In their excellent book, “Leadership on the Line” Ronald Heifetz and Marty Linsky, point out the crucial difference between confidants and allies.

Allies cross boundaries and loyalties to help you for specific causes and reasons, but for that very reason, they can’t be true confidants. You see, someday they may have to stay with the party or person to whom they are primarily loyal.

Confidants have no such conflict of interest.  Because they are not connected to your organization’s (work, family, club) politics they are not under any pressure to take a stand away from you with their more primary affiliation.

Allies are great to help you work with varying groups and factions for the very reason that they have other loyalties.  That’s good when it’s understood.   To mistake an ally for a confidant, or to try and turn an ally into a confidant is a recipe for trouble.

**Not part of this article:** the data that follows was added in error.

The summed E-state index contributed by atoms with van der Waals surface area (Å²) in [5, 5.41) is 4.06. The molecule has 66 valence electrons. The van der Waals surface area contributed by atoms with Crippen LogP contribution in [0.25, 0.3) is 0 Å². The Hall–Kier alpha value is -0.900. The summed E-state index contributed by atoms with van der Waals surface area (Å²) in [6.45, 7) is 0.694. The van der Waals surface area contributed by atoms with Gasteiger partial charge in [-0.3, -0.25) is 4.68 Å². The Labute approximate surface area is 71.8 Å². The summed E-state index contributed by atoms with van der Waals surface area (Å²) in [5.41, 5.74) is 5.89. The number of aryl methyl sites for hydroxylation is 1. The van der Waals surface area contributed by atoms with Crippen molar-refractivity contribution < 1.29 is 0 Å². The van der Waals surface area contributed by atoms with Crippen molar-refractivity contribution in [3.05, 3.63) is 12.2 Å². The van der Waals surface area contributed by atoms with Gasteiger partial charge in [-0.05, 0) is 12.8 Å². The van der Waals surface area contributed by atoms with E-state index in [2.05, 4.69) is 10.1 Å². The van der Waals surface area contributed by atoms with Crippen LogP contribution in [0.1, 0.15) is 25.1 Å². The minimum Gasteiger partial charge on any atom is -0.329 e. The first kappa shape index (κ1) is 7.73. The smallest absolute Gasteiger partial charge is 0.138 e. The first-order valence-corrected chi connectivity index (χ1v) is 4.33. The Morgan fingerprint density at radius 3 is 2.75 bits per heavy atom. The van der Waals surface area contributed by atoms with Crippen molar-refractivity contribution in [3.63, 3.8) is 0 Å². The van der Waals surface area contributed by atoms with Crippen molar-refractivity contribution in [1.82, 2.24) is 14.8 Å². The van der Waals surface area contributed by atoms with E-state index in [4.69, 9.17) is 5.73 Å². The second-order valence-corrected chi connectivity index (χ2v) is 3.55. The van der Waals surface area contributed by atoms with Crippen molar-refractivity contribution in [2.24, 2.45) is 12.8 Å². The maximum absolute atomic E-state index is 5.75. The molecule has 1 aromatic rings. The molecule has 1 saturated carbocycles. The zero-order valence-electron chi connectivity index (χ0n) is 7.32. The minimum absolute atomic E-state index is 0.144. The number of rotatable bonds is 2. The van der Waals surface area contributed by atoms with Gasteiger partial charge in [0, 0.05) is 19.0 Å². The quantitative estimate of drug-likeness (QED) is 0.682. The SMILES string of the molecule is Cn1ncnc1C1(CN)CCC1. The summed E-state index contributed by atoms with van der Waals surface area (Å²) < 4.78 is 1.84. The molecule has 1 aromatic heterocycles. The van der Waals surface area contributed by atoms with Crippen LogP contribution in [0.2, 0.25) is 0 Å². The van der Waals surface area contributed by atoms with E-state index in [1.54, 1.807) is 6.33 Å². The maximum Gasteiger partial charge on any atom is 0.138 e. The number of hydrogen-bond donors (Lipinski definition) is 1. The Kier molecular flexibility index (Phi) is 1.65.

Confidants are great because you can speak freely, spontaneously, and safely with them without concern for repercussions.  They are not connected to any conflicting loyalties simply because they are outside your organizational circle.

If we try to make an ally a confident we may find ourselves feeling shocked and betrayed one day.  We may not realize that the problem was more with our lack of discernment than with the ally’s normal loyalty to their own primary affiliations.

Knowing the difference between allies and confidants can save a lot of confusion, disappointment, and pain.  Have both, just know the difference.